The whole and its parts

The whole & its parts

The hidden cost of remote work

In an interview he gave in May of this year Satya Nadella, Microsoft CEO, wondered about the hidden cost or remote work.

The fact that the raw productivity stats (whatever this means) had gone up in the beginning of the pandemic didn’t seem to him a reason to overcelebrate. His take was that there is a need to look beyond and think about what could have been lost.

We’ve become used to socialize via zoom. But we haven’t yet learned to see all the hidden benefits people experience when working in the same building or office. It takes an effort to see what has always been there. The sense of relationship, ease, and belonging they create is easily overlooked.

And in a situation like the pandemic, the focus has been on the present need to keep going. Still, solutions have been found to allow for some small talk or to enable different types of conversation. All to reproduce the small chats in between, at the watercooler or the coffee machine.

But it’s not clear if we’ve seen it all.

Working remotely invites everyone to develop their routines without the ability to appreciate the routine others have. At the office, these routines become visible as people see each other. The colleague who is walking the dog at noon, or the one who goes out for lunch and comes back after two hours. They all do the work they need to do, but they organize their working day as it is best for them.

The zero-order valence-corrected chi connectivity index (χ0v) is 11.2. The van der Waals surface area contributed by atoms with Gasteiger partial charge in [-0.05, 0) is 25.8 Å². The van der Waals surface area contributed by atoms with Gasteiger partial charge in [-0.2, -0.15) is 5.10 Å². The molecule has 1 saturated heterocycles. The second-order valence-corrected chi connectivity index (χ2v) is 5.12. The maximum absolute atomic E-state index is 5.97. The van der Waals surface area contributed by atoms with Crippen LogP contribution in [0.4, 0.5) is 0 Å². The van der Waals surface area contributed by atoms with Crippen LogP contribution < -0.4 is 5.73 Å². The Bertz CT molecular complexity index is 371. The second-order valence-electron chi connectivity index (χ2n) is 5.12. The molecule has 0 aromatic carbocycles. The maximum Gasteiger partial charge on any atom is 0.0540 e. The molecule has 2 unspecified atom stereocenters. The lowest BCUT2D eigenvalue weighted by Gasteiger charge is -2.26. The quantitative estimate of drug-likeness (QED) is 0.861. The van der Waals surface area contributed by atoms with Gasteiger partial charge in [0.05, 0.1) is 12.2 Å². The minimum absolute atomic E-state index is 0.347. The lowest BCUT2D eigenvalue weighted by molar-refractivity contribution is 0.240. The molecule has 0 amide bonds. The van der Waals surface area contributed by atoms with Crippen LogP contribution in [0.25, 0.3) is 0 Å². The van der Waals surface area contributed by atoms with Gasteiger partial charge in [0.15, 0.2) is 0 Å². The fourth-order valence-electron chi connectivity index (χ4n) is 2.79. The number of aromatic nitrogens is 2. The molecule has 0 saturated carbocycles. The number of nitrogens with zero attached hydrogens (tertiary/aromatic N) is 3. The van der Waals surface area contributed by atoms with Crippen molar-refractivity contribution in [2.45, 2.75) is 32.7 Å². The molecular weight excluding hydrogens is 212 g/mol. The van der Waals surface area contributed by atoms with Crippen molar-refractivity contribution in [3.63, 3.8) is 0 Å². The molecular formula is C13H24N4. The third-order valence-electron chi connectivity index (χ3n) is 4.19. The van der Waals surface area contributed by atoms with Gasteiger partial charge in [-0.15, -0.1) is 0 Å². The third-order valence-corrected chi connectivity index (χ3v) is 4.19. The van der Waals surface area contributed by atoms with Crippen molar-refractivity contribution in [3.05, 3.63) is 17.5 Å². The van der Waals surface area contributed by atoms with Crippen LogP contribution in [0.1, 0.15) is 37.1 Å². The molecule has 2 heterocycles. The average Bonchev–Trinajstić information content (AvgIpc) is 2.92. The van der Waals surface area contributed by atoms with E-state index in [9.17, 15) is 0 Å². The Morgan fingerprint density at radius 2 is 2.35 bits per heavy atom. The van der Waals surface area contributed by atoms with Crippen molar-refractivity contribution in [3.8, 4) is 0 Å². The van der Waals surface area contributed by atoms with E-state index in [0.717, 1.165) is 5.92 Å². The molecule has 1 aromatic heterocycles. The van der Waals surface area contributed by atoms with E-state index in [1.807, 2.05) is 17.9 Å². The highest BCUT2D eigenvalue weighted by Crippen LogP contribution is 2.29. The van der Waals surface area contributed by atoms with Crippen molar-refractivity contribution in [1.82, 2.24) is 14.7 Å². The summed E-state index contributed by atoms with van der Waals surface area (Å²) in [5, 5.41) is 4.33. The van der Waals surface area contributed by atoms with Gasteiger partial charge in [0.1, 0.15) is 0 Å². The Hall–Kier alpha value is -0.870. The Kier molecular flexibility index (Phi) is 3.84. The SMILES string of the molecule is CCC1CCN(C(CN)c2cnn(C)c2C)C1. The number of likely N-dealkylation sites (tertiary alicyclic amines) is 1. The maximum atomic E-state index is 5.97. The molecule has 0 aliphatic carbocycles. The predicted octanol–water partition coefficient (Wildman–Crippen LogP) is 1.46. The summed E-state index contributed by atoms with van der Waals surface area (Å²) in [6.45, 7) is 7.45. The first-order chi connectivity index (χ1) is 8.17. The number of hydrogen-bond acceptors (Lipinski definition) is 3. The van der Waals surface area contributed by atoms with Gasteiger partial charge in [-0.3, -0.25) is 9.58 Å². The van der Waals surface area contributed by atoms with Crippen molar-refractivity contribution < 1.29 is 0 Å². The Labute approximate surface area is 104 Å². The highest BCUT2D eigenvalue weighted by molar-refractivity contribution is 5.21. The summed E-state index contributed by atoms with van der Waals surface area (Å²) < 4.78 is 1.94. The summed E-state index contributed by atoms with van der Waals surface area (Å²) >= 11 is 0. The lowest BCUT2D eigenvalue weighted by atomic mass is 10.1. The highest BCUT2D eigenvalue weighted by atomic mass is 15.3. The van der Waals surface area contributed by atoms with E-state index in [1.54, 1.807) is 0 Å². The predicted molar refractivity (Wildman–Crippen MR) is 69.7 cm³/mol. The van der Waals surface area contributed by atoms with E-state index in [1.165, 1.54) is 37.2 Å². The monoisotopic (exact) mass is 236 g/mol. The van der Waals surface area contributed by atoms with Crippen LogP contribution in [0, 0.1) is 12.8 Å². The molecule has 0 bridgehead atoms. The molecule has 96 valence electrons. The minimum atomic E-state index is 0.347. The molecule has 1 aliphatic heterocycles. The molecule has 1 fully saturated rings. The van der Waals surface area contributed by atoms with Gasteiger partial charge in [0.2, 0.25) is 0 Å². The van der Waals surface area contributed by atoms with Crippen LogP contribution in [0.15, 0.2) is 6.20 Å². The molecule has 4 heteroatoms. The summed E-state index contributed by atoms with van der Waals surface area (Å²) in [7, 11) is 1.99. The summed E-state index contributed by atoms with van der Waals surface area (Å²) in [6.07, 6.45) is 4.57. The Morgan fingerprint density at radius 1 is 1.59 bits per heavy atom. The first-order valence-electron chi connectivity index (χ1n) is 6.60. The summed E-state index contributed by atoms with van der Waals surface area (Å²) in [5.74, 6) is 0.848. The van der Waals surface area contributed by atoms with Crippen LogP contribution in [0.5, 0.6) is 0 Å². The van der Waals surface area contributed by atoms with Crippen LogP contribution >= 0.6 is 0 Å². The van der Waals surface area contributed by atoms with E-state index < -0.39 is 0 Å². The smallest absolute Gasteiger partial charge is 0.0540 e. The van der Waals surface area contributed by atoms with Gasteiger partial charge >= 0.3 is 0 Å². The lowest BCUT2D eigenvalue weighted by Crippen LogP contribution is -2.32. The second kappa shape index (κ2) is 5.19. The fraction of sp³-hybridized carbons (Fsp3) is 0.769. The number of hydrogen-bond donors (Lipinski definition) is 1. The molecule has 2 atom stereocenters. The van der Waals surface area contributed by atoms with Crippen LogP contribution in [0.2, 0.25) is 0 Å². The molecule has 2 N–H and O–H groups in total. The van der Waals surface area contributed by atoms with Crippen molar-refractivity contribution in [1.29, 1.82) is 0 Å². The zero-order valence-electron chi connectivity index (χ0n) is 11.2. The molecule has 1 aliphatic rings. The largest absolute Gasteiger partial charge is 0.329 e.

Working remotely, people need to ask others how they organize themselves to be able to capture everyone’s routines. Without these interactions, people can only see the time of the day used to send messages or emails. It doesn’t make the amount of work done visible, but it invites the fantasies that others work more than one does. Easily leading to people working longer than usual. The lack of easy interactions will also add to the effort required to get the information needed to do their work. As a result, more often than they might realize it, they’ll go with the information they already have. Similarly, the interactions people have with their boss and vice versa help both to know that the work being done meets the needs. For people used to these interactions, lacking them creates a sense of unease. One making it difficult to meet expectations or to know that expectations are being met.

While it is possible to build up trust with others one only knows remotely, it often isn’t as complete as the one we can build from meeting in presence. That may be since only in presence meetings will allow us to meet the whole person. Video meetings usually only allow meeting the upper body of a person. Working together might have been built much more on trust than we are aware of. If it can be built as before, it brings up the question as to what will be used instead or how reliable the relationship will be.

The list of interactions we are used to and the way they help us align with one another is actually quite long. Having them builds social capital, a sense of ease, and knowing as to how relationships, ease, and belonging is best established.

We’ve succeeded to remain efficient remote work. Will it also be more effective?


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